ATLANTA --- In a recent campaign e-mail, Democratic Rep. John Barrow warned his supporters of the looming threat he faces in his quest for re-election next fall.
"The folks in Atlanta are in the final stretch of redrawing our congressional district, and they've made their master plans very clear from the start: Maximize their power at the expense of your constitutionally-given voice," the message states before soliciting donations for his campaign.
The district he represents has changed considerably in the past decade, and its boundaries will likely look different after the upcoming battle over redistricting.
Lawmakers are set to head back to the Georgia Capitol on Aug. 15 to redefine districts for offices including legislative and congressional districts and county election precincts. Redistricting is done every decade in conjunction with the U.S. Census, and those drawing the maps must take into consideration such criteria as keeping together communities with similar interests and ensuring that districts have a roughly equal number of constituents.
As in many states, redistricting is controlled by the Georgia Legislature and is a partisan process. For the first time in the history of redistricting the entire state of Georgia, Republicans are in charge of deciding how the lines will be drawn.
Georgia's population grew 18.3 percent from 2000 to 2010, to more than 9.6 million residents. The growth means an additional congressional seat, which is likely to be drawn in north Georgia.
The center of political power shifted to north Georgia this year with the state's top three leaders all hailing from the region. Gov. Nathan Deal and Lt. Gov. Casey Cagle are both natives of Hall County, and House Speaker David Ralston is from Blue Ridge, near the Tennessee line.
The coast has also thrived, with tourism jobs bringing people to the area. Chatham County -- home to Savannah and the heart of Barrow's territory -- is now the state's fifth most-populated county, adding more than 33,000 residents from 2000 to 2010. Barrow's district also includes Richmond County, which hasn't grown much but is still the ninth most-populated county.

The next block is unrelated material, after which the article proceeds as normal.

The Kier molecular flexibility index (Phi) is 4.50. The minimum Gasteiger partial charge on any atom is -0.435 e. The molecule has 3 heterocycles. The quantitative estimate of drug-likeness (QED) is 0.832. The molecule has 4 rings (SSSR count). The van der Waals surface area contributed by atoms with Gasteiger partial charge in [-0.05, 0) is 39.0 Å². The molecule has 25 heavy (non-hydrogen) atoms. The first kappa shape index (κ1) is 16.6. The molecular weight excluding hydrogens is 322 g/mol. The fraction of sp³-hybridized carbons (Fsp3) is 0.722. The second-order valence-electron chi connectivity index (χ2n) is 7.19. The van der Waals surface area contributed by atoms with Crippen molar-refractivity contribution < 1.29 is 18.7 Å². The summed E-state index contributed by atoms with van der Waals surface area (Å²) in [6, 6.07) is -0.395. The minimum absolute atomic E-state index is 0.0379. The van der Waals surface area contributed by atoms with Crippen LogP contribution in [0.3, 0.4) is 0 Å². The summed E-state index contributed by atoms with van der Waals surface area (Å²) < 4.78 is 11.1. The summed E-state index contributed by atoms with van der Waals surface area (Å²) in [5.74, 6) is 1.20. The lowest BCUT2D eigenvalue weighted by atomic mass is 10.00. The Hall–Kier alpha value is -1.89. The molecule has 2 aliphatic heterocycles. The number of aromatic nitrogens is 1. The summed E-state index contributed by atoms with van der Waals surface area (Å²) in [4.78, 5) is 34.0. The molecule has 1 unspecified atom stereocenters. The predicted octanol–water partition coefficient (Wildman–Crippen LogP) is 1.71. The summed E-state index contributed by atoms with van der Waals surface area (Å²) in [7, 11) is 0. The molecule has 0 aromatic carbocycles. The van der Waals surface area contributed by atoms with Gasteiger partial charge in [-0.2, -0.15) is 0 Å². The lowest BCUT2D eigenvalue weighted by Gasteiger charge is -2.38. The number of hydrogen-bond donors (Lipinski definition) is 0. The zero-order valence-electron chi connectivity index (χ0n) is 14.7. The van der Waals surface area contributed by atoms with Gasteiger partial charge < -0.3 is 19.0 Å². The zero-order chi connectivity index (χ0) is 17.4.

Barrow's e-mail, urging constituents to "take a stand before it's too late," could sound alarming, but he has come under fire in the past during the process.
Barrow was first elected in 2004, narrowly defeating his Republican challenger in a district that was drawn to favor a Democrat. In 2006, his district was redrawn after Republicans won control of the Legislature for the first time since Reconstruction -- forcing him to move from his native Athens to Savannah.
That year, Barrow eked out a win by 864 votes -- the slimmest margin of any Democratic incumbent nationwide. But after establishing himself with Savannah Democrats, he later sailed to re-election in 2008 and 2010.
If Barrow's district is redrawn and he loses all or parts of Savannah, he could have real problems. But the Legislature might decide against such a move, which could hurt Republican Rep. Jack Kingston by adding Democrats to his district.
In south Georgia, population has largely dipped as agriculture, the region's main economy, has struggled. None of the state's most-populated counties is in the area, and many counties claim less than 35,000 residents each.
"The overall problem in south Georgia is that it isn't growing as fast as the rest of the state," Bullock said.
Much of that territory is in the 2nd Congressional District, home to Democratic Rep. Sanford Bishop, who won re-election in 2010 by a margin of about 4,800 votes.
It might be difficult for Republicans to make many changes to Bishop's district -- not only because of the falling population, but also because a neighboring district is newly Republican. Republican U.S. Rep. Austin Scott defeated longtime Democratic Rep. Jim Marshall last year.
"More than likely, they let (Bishop) hang on and shore up (Scott's) district for a conservative Republican ... by pushing more black folks into Bishop's district," said Clark Atlanta University political science professor William Boone.
Though such a strategy would help Bishop, a Democrat whose district is dominated by white agricultural interests, Scott would also benefit from having fewer Democrats in his district.
The 8th Congressional District, which Scott represents, includes Macon and did not experience much population change overall. Last year, Scott defeated Marshall, who had held office since 2003, by a 53 percent to 47 percent margin -- a difference of 10,250 votes.